“They’re called evergreens,” Eldon replied, his gaze fixated somewhere ahead of them. “The autumn-colored trees lose their leaves all at once, while evergreens shed their leaves gradually throughout the year and grow new ones.”

“That is very interesting.” Milo shut his eyes and lifted his chin toward the sun, drawing in a slow breath of fresh air. “It feels like we’re the only two people in the world.”

“It’s my favorite spot. I often come here to clear my mind, watch the wildlife, or just journal.”

Milo found himself wondering what this rough, closed-off man could possibly be journaling about. He most likely wrote in fragments and bullet points, noting what he saw that day, or what he’d hunted. The digital logbooks at the science facility probably held more emotion.

Then, far off in the distance, in a small clearing, Milo spotted a wooden tower. Slowly, he scanned the tree line. Another tower loomed several hundred yards to the left, and another to the right. Fear licked up his spine as he considered who might be occupying them.

He pointed. “What are those towers out there?”

“Watch stations,” Eldon said. “Every village in the area has one. Come winter, one person will man each station, watching for timbers and other predators coming down from the mountains.”

Relief filled Milo. “They only come down during winter?”

“For now, yes. They have enough prey to hunt during the warmer months.”

“What happens if you see one?”

“We sound an alarm to alert the other watchers. If the beast comes too close, we shoot it.”

“Who is the watcher for your village?”

Eldon folded his arms across his broad chest. “You’re looking at him.”

Milo’s eyes widened, and he bit his lip to fight off a smirk. “That doesn’t surprise me. And you wonder why I assumed you weren’t afraid of anything.” He recalled the strange gun he had seen in the cabin. “Is that why you live so far away from the rest of the village?”

Eldon nodded. “I volunteered to be the watcher. I enjoy the seclusion.”

“I had no idea.” Milo hadn’t expected the words to leave his mouth, but he didn’t regret saying them either. He turned and walked to a stream several paces off, nearly hidden by a few boulders and tall grass. Beside the bank grew a three-foot-tall plant with long, sharply toothed leaves and tiny clusters of white flowers in umbrella shapes. He reached out a hand to touch it.

“Don’t!” Eldon’s voice boomed from behind. Milo turned as the man approached with fast, determined strides. “That’s water hemlock. The most toxic plant around. It can kill you in as little as an hour if you eat it.” He stepped between Milo and the plant. “Don’t ever, ever touch it.”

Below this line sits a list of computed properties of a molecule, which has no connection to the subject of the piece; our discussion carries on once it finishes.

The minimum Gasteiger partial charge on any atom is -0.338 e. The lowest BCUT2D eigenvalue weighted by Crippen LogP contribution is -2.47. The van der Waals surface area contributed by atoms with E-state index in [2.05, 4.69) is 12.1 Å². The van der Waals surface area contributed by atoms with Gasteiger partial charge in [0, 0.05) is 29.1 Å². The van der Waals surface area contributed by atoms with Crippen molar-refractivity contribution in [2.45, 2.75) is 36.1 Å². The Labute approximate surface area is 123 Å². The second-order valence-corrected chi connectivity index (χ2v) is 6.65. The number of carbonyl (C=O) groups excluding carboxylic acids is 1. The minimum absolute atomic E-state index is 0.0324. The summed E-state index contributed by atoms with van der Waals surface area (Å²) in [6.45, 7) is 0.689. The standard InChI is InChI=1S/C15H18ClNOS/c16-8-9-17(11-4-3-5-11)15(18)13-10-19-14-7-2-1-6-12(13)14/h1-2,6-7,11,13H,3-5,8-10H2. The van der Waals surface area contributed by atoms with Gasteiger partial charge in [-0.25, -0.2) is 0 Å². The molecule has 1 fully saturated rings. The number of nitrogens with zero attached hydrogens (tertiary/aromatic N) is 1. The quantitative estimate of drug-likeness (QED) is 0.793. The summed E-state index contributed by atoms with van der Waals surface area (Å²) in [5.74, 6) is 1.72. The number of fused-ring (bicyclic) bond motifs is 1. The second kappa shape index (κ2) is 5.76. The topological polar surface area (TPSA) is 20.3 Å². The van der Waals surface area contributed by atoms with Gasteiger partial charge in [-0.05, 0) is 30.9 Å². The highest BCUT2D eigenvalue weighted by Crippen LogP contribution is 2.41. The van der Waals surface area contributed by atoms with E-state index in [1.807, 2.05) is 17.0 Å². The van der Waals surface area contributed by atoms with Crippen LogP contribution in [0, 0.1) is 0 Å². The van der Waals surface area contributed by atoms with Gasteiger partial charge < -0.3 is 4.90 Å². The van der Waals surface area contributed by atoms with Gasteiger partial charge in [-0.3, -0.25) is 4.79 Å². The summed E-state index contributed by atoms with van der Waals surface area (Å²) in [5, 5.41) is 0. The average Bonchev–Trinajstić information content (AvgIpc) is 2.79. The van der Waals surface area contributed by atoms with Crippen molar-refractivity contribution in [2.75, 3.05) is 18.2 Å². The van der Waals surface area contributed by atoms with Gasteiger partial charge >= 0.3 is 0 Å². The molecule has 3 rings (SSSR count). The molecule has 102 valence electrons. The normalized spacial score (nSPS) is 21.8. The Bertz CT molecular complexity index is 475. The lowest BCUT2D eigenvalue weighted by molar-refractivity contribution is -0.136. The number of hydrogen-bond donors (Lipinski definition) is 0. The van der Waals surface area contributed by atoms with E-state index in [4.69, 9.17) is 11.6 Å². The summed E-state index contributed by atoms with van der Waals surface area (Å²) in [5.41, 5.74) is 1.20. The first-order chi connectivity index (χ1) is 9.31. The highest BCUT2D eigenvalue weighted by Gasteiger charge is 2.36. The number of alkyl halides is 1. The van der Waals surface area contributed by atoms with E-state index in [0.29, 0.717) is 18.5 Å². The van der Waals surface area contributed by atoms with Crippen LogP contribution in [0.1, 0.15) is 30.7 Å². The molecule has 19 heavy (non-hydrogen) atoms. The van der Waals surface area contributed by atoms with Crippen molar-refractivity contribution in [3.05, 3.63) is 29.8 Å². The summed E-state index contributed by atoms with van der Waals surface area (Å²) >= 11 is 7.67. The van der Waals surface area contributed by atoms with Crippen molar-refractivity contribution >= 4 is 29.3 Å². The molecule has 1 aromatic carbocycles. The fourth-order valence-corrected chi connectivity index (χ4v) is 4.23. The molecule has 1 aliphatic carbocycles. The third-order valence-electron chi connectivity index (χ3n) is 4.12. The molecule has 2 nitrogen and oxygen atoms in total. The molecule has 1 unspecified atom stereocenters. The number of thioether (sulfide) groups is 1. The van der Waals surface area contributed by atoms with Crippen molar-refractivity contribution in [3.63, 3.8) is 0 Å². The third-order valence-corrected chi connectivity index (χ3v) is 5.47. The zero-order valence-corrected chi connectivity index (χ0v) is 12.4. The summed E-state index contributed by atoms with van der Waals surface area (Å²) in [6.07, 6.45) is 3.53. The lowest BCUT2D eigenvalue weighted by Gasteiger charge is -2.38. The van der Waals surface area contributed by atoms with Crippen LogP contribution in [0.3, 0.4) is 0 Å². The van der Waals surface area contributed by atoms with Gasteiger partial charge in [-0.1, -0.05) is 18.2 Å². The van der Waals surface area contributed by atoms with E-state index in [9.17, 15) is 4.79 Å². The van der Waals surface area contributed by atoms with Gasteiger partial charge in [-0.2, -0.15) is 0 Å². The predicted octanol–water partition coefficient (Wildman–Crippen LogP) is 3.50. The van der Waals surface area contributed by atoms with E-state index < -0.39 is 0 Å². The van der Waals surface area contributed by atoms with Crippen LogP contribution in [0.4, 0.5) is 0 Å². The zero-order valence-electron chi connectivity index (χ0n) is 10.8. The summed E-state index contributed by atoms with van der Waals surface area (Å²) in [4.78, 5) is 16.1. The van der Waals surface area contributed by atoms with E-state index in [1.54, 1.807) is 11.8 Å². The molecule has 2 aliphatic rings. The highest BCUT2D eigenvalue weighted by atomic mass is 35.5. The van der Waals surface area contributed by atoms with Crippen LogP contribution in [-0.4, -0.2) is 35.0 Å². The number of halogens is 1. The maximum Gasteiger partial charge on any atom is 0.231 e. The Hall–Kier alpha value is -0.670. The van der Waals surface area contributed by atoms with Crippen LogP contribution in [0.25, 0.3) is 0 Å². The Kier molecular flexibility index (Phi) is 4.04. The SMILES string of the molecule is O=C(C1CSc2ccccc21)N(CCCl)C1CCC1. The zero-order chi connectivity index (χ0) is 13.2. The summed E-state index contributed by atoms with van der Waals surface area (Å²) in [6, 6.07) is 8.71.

Milo frowned. “A deadly imposter that can be found near streams. Like me.”

“Milo.” Eldon sighed. He paused, as though fishing for the correct words to say. “I’m very glad I found you, and I’m thankful you’re alive and well. Just because I’m sending you away, doesn’t mean that I don’t want you alive. I’m sorry if I ever gave you that impression.”

At least the man was honest. But how could Milo reach him? How could he explain? He had looked death in the eye, breached the most impenetrable walls, trekked through endless miles of unfamiliar territory, and for what? To be sent back to a life of servitude? To re-live the painful lies Mr. Wade had told him? To surrender his unnatural, man-made body to more experiments and torture?

A wave of nausea attacked him. Breathing deeply, he fought it hard, conquered it. He had come too far to give into terror now. “Some people fear solitude, Eldon. To some, the very idea of being alone is their worst nightmare.” Milo hesitated, remembering their earlier agreement of keeping their own business to themselves. “Do you know what it is like to exist inside concrete walls with artificial lighting? To have no identity, other than a series of numbers and letters? No family, no friends, no childhood.”

Eldon regarded him with no expression. “No.”

Milo stepped toward him. “You said Dominus rules these lands. If that is true, then you know their selfish minds and cold, merciless hearts.”

When Eldon’s expression darkened, Milo knew his words had struck a nerve. He had hoped he might appeal to Eldon’s empathy, whatever little of it remained. But the look he gave Milo was far from compassionate. Retreating a step, Eldon became even more withdrawn. “I do… which is why you must go back.”